Principle: Computer Analogy of The Brain The brain is like a computer and its MODs like circuits in that: 1) Logic gates permit some signals to pass through while inhibiting others. Synapses permit some signals to pass through while inhibiting others. 2) Computer circuits are the physical counterpart of logical expressions. MODs are the physical counterparts of logical thinking.

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3) Computers control the behavior of robots. Brains control the behavior of humans. 4) Computers process information as Boolean values (1's and 0's). Brains process information as Boolean values (neurons firing and not firing).
Of course, we are not radical functionalists in this website, and despite the striking similarities between circuits and brains, there are some differences. For example, the internal structure of neurons is far more complex than that of wires. While a metallic wire needs only an electric current flowing through it to serve as a medium for signals, structures inside neurons must undergo complex mechanical, chemical, and even quantum mechanical processes before the neuron can fire. Neuroscientists are still arduously studying the intricate mysteries of the mechanics of neurons, and we do not yet fully understand their nature. Another difference is that, although the brain does allow for logical thinking, logic is not the only kind of processing it does. We also have emotions, sensations like sight and touch, desires, dreams, fantasies, and even some illogical thinking. Nevertheless, these still correspond to neurological activity. Also, as computer technology advances, we are beginning to see computers taking on some not-so-logical tasks such as facial recognition, emotional reactions, voice recognition, rendering artwork, and other things that are making them seem all the more human. However, as convincingly as we might build these machines to behave, the question of whether or not they actually feel the kinds of experiences that go along with these behaviors will not as easily be answered. Thirdly, even though we said that neurons either fire or don't fire, this is actually an oversimplification. We also need to take into consideration the fact that neurons fire at varying frequencies. For example, a neuron may fire 100 times per second, 1000 times per second, or at any other rate within its physical limits. This actually does make a difference to how signals are processed and how neurons affect each other, unlike circuits. There are other issues, of course, that many would be eager to highlight as blatant differences between brains and computers. Two in particular are consciousness and free-will. That is, brains come along with consciousness and somehow they give rise to free-will. The existence of free-will, and in a sense consciousness too, are not a fact by any scientific standard, of course, and I feel compelled to explicitly disclaim any presentation of them as such. But it is a philosophical truth for many, and we should not discount them just in case, in the end, they do turn out to be genuine differences, and thus should be counted with the ones mentioned above. Consciousness is the central topic of this website, and I will leave it for other papers to delve into it. The topic of free-will, on the other hand, is more marginal, though still relevant, and so we will take a moment now to touch on this (and determinism) in the context of neurology.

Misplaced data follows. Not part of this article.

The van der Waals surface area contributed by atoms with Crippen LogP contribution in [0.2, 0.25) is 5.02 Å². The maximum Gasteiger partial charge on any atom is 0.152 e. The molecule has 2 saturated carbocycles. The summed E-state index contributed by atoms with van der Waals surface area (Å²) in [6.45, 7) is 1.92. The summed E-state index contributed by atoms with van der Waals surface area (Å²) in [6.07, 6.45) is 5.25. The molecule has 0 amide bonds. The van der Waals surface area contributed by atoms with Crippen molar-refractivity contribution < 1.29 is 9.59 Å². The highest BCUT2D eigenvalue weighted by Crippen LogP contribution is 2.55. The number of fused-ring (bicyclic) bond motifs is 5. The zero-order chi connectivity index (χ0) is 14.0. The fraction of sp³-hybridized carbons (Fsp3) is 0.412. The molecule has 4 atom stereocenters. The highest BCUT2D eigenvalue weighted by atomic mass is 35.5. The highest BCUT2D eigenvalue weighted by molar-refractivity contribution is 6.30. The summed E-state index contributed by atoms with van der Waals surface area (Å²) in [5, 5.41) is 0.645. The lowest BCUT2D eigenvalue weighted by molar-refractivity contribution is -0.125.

Determinism and Free-Will
Determinism is probably one of the hardest concepts to explicate to those who have not grasped its main gist. Yet, in a world exposed for the ever-abiding physical laws that govern it, and the unyielding patterns of nature that mathematical formuli of all kinds match up with to the most infinitesimal decimal places, determinism imposes itself in our lives like a relentless telemarketer. How does one articulate the central tenets of determinism, anyway? And do these tenets leave any room at all for free-will? After all, having compared the brain to a computer, it seems that if any room is left, it would be a pitifully small amount. Some may recoil at this thought while others may welcome it with enthusiasm. Whatever the reader's position, we will now touch on what the neurological facts covered above have to say about this highly debated subject.



Determinism, generally understood, is the view that everything in the universe, even living, breathing human beings like you and I, are completely without freedom - that is, everything is controlled - and what we take to be our freedom is just an illusion. The word "determinism" comes from the term "to determine", which means to be able to predict. Therefore, a more formal understanding of what determinism means is that the universe is a system such that if we are given its state at any time, this state could be used to predict, with no margin of error whatsoever, the state of the system at any later point in time. With no margin of error, it follows that such predictions cannot be wrong, and therefore the system is destined - on an unwavering path - to realize the future state thus predicted. There is no avoiding it, and so we are trapped by it, controlled by it, unfree to change it. To make these predictions, we rely on a set of causal rules that we assume are eternally and universally holding. These rules ultimately lead to the conclusion that the initial state causes the predicted state. A simple example of this is if we threw a rock at a window. On its way to the window, we can predict that the window will soon shatter. The rock on a trajectory path, and the window that stands in its way, constitute the initial state. We rely on the rule that objects with enough momentum, when hurled at a thin pane of glass, will shatter the glass. Therefore, we accept the conclusion that the glass will indeed break.